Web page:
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Triversen: Poetic Form

The triversen is a loose form of sentence-long tercets developed by William Carlos Williams (or "The Red Wheelbarrow" and Paterson fame). Here are the rules and examples.

I found references to the triversen this week in both online and print resources. It's a fun poetic form developed by William Carlos Williams (one of my favorite poets--able to write both the concise, "The Red Wheelbarrow," and the epic, Paterson). I like this form because of its flexibility.

Here are the triversen rules:

  • Each stanza equals one sentence.
  • Each sentence/stanza breaks into 3 lines (each line is a separate phrase in the sentence).
  • There is a variable foot of 2-4 beats per line.
  • The poem as a whole should add up to 18 lines (or 6 stanzas).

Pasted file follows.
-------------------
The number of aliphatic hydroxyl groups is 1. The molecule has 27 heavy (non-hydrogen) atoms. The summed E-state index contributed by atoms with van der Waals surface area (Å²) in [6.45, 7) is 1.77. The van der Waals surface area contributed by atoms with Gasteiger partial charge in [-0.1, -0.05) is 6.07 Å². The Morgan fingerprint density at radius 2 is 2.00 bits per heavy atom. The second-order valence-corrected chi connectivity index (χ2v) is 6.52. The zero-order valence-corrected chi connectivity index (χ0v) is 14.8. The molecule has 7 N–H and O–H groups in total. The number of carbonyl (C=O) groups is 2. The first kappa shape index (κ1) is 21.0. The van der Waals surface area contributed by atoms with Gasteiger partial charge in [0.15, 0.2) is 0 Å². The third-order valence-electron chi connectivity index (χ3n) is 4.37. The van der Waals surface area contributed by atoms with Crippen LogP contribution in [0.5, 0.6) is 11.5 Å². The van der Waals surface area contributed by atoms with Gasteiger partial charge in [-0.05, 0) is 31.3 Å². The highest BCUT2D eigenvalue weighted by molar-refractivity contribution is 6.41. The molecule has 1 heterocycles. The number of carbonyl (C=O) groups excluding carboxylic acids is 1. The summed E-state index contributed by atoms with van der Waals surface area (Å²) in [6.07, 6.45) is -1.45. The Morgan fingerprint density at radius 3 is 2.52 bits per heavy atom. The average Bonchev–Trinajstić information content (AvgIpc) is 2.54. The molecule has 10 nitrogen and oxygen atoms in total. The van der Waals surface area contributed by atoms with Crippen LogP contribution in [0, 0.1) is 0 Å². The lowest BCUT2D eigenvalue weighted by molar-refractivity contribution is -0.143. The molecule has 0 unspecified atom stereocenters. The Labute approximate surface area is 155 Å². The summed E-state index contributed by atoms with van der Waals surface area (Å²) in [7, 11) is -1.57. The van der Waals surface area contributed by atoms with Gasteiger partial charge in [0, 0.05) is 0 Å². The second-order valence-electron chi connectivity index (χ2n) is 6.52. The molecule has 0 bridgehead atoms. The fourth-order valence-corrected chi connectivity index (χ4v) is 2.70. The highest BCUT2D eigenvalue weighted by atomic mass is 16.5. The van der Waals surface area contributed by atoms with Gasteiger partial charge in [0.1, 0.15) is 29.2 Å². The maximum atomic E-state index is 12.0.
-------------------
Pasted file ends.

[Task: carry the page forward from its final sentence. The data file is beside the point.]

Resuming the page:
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The Complete Guide of Poetic Forms

Play with poetic forms!

Poetic forms are fun poetic games, and this digital guide collects more than 100 poetic forms, including more established poetic forms (like sestinas and sonnets) and newer invented forms (like golden shovels and fibs).

Click to continue.

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Here's my attempt at a triversen:

"today we buried mom"

today we buried mom
& 1,000 red-winged blackbirds
found a branch in our backyard.

the shadow of a deer
was spotted on a snowdrift,
wind sneaking into our house.

everyone knows everyone
dies & then we're faced
with how to handle the body.

in her favorite dress
we buried mom with some lilies
& a john wayne poster.

i've been trying to forget
the last time we talked
but here i am alone with you.

1,000 blackbirds hold the trees
before loosening their grip
to disappear in the sun.

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